Newspaper article The Christian Science Monitor

Serving Supper with a Song ; These Two Divas Will Cook Your Dinner and Season It with a Few Arias

Newspaper article The Christian Science Monitor

Serving Supper with a Song ; These Two Divas Will Cook Your Dinner and Season It with a Few Arias

Article excerpt

What happens when two budding singers bow out of conventional opera careers but yearn for freedom, creativity, and fun? Leora Perlman and Meredith Greenberg left opera on anything but a low note. They took to the kitchen.

Ms. Perlman and Ms. Greenberg, both classically trained in New York, had performed on the operatic stage and with orchestras in the United States.

But they weren't completely happy, Greenberg says in a joint phone interview from New York.

Perlman and Greenberg first met at a summer music festival in Santa Fe, N.M., in 1994. One year, after traveling back to Santa Fe with their voice teacher, the women decided to earn a little cash by selling Italian ices and singing arias under an umbrella in an art-gallery district.

While getting great tips in the process, it became evident: Food and music were the ideal combination.

That was when they came to some conclusions about their bohemian life. "An opera career takes a long time to blossom," says Perlman. "You move a lot and there is always a director, a conductor, or a manager who tells you where to go or imposes artistic limitations."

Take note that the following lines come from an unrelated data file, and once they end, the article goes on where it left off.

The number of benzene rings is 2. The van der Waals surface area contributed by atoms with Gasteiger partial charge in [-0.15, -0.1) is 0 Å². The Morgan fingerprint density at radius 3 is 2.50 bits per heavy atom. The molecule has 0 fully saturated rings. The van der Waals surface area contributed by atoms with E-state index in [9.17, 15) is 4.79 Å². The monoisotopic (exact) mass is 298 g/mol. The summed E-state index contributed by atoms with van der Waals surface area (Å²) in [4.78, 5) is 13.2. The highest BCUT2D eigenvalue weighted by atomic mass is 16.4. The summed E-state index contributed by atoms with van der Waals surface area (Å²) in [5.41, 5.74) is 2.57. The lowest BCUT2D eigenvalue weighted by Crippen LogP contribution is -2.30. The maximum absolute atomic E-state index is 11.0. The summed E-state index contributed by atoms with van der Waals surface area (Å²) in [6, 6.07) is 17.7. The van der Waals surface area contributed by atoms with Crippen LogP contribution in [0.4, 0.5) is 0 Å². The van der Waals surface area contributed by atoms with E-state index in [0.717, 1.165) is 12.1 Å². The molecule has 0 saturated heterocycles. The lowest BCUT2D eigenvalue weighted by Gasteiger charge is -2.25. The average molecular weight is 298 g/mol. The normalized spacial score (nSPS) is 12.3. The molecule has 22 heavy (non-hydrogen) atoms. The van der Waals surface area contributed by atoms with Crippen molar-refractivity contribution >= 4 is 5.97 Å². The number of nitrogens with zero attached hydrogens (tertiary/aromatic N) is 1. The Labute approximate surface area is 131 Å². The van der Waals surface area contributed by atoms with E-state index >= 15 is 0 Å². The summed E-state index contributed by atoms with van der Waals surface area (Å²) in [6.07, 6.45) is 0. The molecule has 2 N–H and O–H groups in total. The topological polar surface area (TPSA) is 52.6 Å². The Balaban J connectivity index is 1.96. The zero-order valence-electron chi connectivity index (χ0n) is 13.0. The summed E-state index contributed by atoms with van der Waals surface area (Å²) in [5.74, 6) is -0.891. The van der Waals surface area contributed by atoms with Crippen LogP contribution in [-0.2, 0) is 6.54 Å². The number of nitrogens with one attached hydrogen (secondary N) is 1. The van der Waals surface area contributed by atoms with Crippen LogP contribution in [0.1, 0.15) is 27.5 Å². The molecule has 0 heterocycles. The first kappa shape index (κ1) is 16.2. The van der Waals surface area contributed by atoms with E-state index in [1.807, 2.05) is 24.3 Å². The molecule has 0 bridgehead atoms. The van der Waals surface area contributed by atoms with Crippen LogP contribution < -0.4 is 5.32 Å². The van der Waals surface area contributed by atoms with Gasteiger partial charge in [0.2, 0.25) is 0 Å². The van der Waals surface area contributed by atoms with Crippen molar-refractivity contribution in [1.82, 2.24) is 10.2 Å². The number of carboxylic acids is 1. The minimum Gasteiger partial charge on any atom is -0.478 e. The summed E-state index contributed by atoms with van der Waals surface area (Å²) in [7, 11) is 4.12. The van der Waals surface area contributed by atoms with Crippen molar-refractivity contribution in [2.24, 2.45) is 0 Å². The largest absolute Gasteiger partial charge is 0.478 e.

The enthusiastic duo felt they needed a freeing experience. "Being in a show is a release, an escape but also a disguise," explains Perlman. "You leave the stage at the end [of the performance], missing interaction with the audience." The two were looking for a way to sustain that interaction.

A year ago, Perlman and Greenberg began cooking and performing in people's homes as caterers. "We like it when adrenaline is pumping," says Perlman. Their catering company, Divas' Delite, was born. They cook as a team before introducing themselves to guests with music from Mozart's "The Marriage of Figaro," for example, and continue singing throughout the serving.

Food and music come naturally to them. Perlman is the daughter of acclaimed violinist Itzhak Perlman. She was raised in a Jewish family where food was always something "cultural." She used to watch her mother preparing the traditional Friday meal of kosher poultry, and started cooking when she was just a youngster.

In fact, the women have an "insatiable desire to cook and sing at the same time." The kitchen is where they confess to spending 75 percent of their time.

Divas' Delite became their "little baby," a company that lets them share their love of food and music. Their clients generally hire them to celebrate a special occasion such as a birthday or graduation.

The marathon starts about three hours before the guests arrive. Beforehand, they and their clients will have decided what to serve from the Puccini, Bizet, or Callas menus that they adapt to the clients' requests. The dishes are ones they love to eat, that have a good match of ingredients to tease the palate.

They draw inspiration from Japanese and Vietnamese to Italian, Jewish, and American cuisines. …

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